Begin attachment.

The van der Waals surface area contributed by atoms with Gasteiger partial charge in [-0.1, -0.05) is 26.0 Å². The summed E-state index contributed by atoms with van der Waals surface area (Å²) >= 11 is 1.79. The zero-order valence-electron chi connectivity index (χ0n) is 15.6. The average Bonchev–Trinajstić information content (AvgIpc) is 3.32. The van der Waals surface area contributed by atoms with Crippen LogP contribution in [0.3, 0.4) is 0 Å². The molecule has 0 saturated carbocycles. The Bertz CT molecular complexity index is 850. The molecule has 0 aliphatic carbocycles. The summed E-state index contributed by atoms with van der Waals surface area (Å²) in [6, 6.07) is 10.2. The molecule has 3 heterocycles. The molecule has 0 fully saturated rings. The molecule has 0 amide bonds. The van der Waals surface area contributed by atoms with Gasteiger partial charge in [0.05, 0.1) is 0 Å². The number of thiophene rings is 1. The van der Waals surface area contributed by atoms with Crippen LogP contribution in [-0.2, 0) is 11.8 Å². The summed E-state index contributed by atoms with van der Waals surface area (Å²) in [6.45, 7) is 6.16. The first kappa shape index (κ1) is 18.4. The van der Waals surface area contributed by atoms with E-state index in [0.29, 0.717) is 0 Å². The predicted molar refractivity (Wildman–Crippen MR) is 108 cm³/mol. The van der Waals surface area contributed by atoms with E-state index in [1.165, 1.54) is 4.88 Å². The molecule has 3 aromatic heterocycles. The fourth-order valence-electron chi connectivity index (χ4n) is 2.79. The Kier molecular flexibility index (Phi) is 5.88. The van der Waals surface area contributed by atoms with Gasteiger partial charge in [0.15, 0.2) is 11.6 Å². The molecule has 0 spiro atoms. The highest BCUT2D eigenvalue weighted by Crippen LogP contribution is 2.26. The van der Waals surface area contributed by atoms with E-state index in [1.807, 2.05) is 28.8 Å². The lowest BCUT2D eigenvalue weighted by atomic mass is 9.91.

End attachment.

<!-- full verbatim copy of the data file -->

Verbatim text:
The van der Waals surface area contributed by atoms with Gasteiger partial charge in [-0.1, -0.05) is 26.0 Å². The summed E-state index contributed by atoms with van der Waals surface area (Å²) >= 11 is 1.79. The zero-order valence-electron chi connectivity index (χ0n) is 15.6. The average Bonchev–Trinajstić information content (AvgIpc) is 3.32. The van der Waals surface area contributed by atoms with Crippen LogP contribution in [0.3, 0.4) is 0 Å². The molecule has 0 saturated carbocycles. The Bertz CT molecular complexity index is 850. The molecule has 0 aliphatic carbocycles. The summed E-state index contributed by atoms with van der Waals surface area (Å²) in [6, 6.07) is 10.2. The molecule has 3 heterocycles. The molecule has 0 fully saturated rings. The molecule has 0 amide bonds. The van der Waals surface area contributed by atoms with Gasteiger partial charge in [0.05, 0.1) is 0 Å². The number of thiophene rings is 1. The van der Waals surface area contributed by atoms with Crippen LogP contribution in [-0.2, 0) is 11.8 Å². The summed E-state index contributed by atoms with van der Waals surface area (Å²) in [6.45, 7) is 6.16. The first kappa shape index (κ1) is 18.4. The van der Waals surface area contributed by atoms with E-state index in [0.29, 0.717) is 0 Å². The predicted molar refractivity (Wildman–Crippen MR) is 108 cm³/mol. The van der Waals surface area contributed by atoms with E-state index in [1.165, 1.54) is 4.88 Å². The molecule has 3 aromatic heterocycles. The fourth-order valence-electron chi connectivity index (χ4n) is 2.79. The Kier molecular flexibility index (Phi) is 5.88. The van der Waals surface area contributed by atoms with Gasteiger partial charge in [0.15, 0.2) is 11.6 Å². The molecule has 0 spiro atoms. The highest BCUT2D eigenvalue weighted by Crippen LogP contribution is 2.26. The van der Waals surface area contributed by atoms with E-state index in [1.807, 2.05) is 28.8 Å². The lowest BCUT2D eigenvalue weighted by atomic mass is 9.91.